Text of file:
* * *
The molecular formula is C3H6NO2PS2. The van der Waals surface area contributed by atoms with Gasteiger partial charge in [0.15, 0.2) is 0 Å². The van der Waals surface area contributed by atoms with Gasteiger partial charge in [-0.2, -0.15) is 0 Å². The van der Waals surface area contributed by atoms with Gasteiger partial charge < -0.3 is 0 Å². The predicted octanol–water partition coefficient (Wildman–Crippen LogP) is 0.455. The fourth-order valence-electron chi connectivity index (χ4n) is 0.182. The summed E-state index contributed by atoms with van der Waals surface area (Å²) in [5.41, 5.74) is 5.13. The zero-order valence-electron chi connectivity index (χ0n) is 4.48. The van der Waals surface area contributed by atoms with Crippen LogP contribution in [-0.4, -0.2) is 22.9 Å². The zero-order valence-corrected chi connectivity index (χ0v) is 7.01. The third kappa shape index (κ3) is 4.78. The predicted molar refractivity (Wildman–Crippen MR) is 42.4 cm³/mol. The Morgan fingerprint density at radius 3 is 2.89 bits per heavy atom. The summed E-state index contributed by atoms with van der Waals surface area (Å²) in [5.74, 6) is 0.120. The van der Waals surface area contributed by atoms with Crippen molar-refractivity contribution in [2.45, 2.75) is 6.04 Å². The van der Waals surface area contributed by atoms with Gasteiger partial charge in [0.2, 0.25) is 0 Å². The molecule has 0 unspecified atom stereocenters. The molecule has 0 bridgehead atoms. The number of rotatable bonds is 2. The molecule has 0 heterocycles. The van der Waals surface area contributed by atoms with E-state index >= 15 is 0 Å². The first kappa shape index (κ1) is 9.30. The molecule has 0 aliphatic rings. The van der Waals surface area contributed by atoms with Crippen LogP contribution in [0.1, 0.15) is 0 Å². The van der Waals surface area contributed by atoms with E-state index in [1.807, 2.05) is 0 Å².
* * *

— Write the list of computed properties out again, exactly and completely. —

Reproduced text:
The molecular formula is C3H6NO2PS2. The van der Waals surface area contributed by atoms with Gasteiger partial charge in [0.15, 0.2) is 0 Å². The van der Waals surface area contributed by atoms with Gasteiger partial charge in [-0.2, -0.15) is 0 Å². The van der Waals surface area contributed by atoms with Gasteiger partial charge < -0.3 is 0 Å². The predicted octanol–water partition coefficient (Wildman–Crippen LogP) is 0.455. The fourth-order valence-electron chi connectivity index (χ4n) is 0.182. The summed E-state index contributed by atoms with van der Waals surface area (Å²) in [5.41, 5.74) is 5.13. The zero-order valence-electron chi connectivity index (χ0n) is 4.48. The van der Waals surface area contributed by atoms with Crippen LogP contribution in [-0.4, -0.2) is 22.9 Å². The zero-order valence-corrected chi connectivity index (χ0v) is 7.01. The third kappa shape index (κ3) is 4.78. The predicted molar refractivity (Wildman–Crippen MR) is 42.4 cm³/mol. The Morgan fingerprint density at radius 3 is 2.89 bits per heavy atom. The summed E-state index contributed by atoms with van der Waals surface area (Å²) in [5.74, 6) is 0.120. The van der Waals surface area contributed by atoms with Crippen molar-refractivity contribution in [2.45, 2.75) is 6.04 Å². The van der Waals surface area contributed by atoms with Gasteiger partial charge in [0.2, 0.25) is 0 Å². The molecule has 0 unspecified atom stereocenters. The molecule has 0 bridgehead atoms. The number of rotatable bonds is 2. The molecule has 0 heterocycles. The van der Waals surface area contributed by atoms with E-state index >= 15 is 0 Å². The first kappa shape index (κ1) is 9.30. The molecule has 0 aliphatic rings. The van der Waals surface area contributed by atoms with Crippen LogP contribution in [0.1, 0.15) is 0 Å². The van der Waals surface area contributed by atoms with E-state index in [1.807, 2.05) is 0 Å².